Friday, December 3, 2010

The Cost of Being Kept in the Dark

WikiLeaks is revealing more than just bitchy diplomats and uncomfortable negotiations. There is also information about the how our government is treating innocent people who have been kidnapped and tortured in the war on terror. Egregious wrongs have been brought to light providing evidence supporting the claims of victims.

Making civilians disappear with dubious legal rationale is not the kind of behavior I expect out of my government, regardless of where in the world this is happening. You know what we call other groups who do that sort of thing to our private citizens? Terrorists. That kind of action is not morally defensible and if this must be the cost of doing business, then perhaps we ought to get into a different line of work.

Even if we still occupy a position on the moral scale somewhere north of Al-Qaeda, that is not good enough and sets the bar way too low. I don't expect perfection either, but when mistakes are made they must be admitted to and a heartfelt apology must be made. Then there must be accountability and investigations into the procedures and policies that got us into the mess. This is how we ought to preserve our high ideals and to do so it is essential that we citizens be informed, by the press if our government won't do it voluntarily.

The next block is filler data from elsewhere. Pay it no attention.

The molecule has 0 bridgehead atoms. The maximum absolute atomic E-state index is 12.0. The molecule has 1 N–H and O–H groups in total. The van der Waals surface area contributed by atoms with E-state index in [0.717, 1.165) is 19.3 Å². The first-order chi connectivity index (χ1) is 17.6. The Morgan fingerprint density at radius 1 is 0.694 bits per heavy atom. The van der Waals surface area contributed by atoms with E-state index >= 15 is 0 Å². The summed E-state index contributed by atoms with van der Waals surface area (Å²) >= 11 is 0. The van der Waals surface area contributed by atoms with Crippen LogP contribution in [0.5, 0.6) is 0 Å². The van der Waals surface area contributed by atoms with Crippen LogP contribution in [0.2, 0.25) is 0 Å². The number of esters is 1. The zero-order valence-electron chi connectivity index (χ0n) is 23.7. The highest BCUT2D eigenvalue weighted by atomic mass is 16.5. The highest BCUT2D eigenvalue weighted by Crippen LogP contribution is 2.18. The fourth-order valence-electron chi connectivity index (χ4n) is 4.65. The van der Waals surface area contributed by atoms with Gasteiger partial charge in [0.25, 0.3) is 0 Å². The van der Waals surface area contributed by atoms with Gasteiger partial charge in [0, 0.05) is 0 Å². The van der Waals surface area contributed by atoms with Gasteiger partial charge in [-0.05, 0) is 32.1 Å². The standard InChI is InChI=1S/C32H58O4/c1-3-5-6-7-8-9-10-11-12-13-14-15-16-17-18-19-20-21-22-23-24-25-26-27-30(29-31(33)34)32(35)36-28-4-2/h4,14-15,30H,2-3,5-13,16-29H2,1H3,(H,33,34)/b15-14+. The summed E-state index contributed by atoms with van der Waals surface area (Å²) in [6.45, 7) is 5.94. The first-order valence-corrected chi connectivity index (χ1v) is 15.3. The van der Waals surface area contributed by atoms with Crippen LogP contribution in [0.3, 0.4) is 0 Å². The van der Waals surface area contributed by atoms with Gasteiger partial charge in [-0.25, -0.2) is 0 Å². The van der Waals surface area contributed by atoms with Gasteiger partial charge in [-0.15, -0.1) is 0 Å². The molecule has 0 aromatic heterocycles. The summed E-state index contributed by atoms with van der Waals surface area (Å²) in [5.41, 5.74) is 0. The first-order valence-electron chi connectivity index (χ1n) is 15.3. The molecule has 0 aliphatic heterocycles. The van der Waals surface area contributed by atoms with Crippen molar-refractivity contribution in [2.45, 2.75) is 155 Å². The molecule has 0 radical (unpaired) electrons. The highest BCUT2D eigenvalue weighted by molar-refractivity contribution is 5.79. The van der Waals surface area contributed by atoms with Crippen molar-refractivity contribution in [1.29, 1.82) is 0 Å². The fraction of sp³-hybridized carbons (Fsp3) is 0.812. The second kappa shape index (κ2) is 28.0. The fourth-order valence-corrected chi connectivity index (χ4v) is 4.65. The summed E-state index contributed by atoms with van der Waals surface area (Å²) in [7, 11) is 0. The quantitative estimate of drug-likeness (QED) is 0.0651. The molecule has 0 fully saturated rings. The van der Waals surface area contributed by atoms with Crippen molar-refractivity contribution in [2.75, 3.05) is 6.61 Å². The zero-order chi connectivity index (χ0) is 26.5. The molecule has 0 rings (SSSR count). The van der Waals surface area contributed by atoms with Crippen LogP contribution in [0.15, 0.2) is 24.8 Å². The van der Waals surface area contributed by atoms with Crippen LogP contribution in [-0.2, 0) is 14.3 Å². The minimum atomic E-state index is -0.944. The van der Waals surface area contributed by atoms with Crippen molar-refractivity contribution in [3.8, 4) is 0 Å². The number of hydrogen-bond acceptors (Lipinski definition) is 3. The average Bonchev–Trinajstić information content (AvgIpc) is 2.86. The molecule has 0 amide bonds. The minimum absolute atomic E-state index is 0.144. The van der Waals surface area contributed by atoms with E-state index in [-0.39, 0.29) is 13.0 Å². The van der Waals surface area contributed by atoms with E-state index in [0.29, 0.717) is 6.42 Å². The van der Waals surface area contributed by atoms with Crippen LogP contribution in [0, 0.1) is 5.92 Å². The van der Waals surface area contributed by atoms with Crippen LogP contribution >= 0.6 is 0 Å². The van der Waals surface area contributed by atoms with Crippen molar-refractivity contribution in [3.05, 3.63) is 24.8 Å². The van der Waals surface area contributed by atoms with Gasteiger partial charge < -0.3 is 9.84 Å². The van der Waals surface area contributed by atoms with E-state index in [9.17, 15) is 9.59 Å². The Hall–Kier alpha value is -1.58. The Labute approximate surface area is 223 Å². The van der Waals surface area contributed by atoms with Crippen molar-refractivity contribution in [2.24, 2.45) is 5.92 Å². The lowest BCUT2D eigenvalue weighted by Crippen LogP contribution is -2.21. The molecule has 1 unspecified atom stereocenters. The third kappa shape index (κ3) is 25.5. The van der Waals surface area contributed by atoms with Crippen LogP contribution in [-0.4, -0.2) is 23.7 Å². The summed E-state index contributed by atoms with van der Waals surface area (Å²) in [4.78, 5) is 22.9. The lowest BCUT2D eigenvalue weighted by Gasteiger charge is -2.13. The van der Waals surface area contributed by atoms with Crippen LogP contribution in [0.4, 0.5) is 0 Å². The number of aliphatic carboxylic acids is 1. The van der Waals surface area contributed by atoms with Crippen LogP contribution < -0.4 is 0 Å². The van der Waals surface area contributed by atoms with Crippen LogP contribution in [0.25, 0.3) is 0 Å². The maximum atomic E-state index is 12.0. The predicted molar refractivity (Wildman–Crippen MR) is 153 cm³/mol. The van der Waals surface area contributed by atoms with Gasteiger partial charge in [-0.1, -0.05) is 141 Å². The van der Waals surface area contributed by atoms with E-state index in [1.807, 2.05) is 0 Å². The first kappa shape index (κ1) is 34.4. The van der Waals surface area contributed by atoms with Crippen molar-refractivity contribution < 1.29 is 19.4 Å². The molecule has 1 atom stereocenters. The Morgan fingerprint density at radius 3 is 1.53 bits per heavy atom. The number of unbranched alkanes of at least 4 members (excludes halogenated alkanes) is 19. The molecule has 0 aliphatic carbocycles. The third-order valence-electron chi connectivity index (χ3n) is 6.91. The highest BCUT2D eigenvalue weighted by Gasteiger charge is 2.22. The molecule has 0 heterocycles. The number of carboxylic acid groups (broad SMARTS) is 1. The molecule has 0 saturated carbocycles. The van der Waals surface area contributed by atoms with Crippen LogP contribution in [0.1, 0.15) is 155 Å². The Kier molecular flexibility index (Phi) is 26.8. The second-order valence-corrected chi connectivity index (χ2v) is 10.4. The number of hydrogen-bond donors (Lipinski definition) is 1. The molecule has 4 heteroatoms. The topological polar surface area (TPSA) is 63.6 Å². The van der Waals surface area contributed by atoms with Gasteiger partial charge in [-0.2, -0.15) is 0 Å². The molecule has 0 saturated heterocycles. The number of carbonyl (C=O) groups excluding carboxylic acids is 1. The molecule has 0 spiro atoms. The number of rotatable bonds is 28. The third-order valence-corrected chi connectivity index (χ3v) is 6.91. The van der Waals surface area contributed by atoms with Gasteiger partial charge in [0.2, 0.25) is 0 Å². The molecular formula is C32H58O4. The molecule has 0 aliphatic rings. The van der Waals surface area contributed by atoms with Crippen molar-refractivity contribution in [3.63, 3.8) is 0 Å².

Yet we have not been kept informed. The traditional press in America has been too obedient to the government, happily feeding on whatever Washington tells them so they can regurgitate it up for us. Reporters are supposed to investigate, stick their noses into what the government is up to, discover things, find whistle blowers, and then tell us so that we can make informed decisions hopefully producing an ethical government we can be proud to have represent us. The press is our advocate and the natural adversary of a government keeping secrets from its citizens or rather it ought to be.

Instead we have WikiLeaks and its editor, Julian Assange. A man who might very well be an asshole. I don't care about that beyond basic curiosity. The value of WikiLeaks is not in the character of its founder. It is in the information leaked. It is in the destruction of delusions upheld through secrets kept from us. It is in the uncomfortable truths revealed that should outrage us and foster change in how we want our government to conduct itself.

I am no friend of Islam, radical Islam, or Al-Qaeda. I do believe that Islamic terrorism should be opposed. I've no desire to help them in their war on Western civilization. But I care deeply about how we go about opposing the terrorists. The ends do not justify the means, especially if we trample our own freedoms and the freedoms of other innocents in our quest to protect our... freedoms.

No comments: